Ever since her separation from CBS News, Sharyl Attkisson has been doing a series of media interviews in which she drops vague and uncorroborable charges against her former bosses, such as this one, which she gave to radio host Chris Stigall: “With various stories, you do get the idea at some point that they want you to stop, especially if you start to dig down right into something very, very important.”

To her credit, though, Attkisson today took a detour from the vague parade and issued a direct shot at her former employer. The backdrop for this momentous moment in Attkisson’s post-CBS News career came when interviewer Glenn Beck asked her about the Freedom of Information Act disclosures from watchdog group Judicial Watch, which uncovered an e-mail in which White House official Ben Rhodes issues guidance on how to frame the Benghazi attacks for the public. Beck asked:

Tell me — when you saw Judicial Watch come out with a story yesterday that the e-mails between the presidential adviser who is the brother with the president of CBS News, how did you feel?

Attkisson responded:

Well, on a competitive level, I was jealous because I have FOIA’d those same documents and like many in the press, [was] just ignored. They kind of, in my opinion, flout freedom of information law. So Judicial Watch has the muscle and the attorneys to file lawsuits. That’s how they get their documents. The rest of us can’t get them and CBS wasn’t willing to file a FOIA lawsuit while I was there to try to get some of these documents.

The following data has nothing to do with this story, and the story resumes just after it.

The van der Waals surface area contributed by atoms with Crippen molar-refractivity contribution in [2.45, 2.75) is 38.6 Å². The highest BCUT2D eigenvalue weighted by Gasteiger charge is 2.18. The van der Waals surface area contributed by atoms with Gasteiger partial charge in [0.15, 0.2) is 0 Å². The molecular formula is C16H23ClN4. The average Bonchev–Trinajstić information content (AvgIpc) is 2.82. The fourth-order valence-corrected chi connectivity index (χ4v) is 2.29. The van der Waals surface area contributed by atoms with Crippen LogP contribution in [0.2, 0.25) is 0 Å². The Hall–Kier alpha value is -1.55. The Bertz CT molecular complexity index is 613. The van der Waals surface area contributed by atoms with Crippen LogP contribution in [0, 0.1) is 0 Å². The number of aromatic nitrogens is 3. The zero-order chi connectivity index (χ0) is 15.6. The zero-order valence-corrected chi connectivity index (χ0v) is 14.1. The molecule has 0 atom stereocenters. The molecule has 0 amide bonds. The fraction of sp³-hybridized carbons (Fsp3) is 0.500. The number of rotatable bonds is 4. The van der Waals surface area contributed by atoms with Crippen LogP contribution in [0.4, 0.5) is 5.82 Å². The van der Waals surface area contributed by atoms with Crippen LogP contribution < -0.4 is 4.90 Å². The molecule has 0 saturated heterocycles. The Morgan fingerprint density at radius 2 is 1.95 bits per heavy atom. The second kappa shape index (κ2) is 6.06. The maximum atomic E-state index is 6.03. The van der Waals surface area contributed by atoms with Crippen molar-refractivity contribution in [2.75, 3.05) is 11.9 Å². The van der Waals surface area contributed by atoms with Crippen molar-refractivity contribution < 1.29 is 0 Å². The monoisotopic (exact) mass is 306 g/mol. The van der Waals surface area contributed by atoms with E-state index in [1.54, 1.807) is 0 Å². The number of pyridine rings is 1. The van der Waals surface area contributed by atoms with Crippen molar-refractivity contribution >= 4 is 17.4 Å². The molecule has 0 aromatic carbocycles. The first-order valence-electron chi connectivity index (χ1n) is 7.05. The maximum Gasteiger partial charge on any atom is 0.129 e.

As the Judicial Watch Web site notes, the organization filed a FOIA request with the State Department on Oct. 18, 2012 — about a month after the Benghazi attacks — and sued for the records in June 2013. Judicial Watch calls itself a “conservative, non-partisan educational foundation”

The Erik Wemple Blog has asked CBS News to comment on Attkisson’s charge.

When Attkisson refers to Judicial Watch’s “muscle,” however, she’s on target. Tom Fitton, the group’s president, tells the Erik Wemple Blog that he has nine staff attorneys, and they’re currently working on about 50 FOIA lawsuits. “Thousands” of FOIA requests from Judicial Watch are in process, he notes. “I’m as certain as one can be that we are the most frequent FOIA litigator in the country right now, certainly against the federal government,” says the Judicial Watch boss.

In the past, says Fitton, his organization has assisted outlets like PJ Media and the Washington Examiner with FOIA work. He said he’d be delighted to give CBS News a boost in its investigative efforts. Perhaps SharylAttkisson.com, the current platform for the journalism of Sharyl Attkisson, can take advantage of this opportunity as well.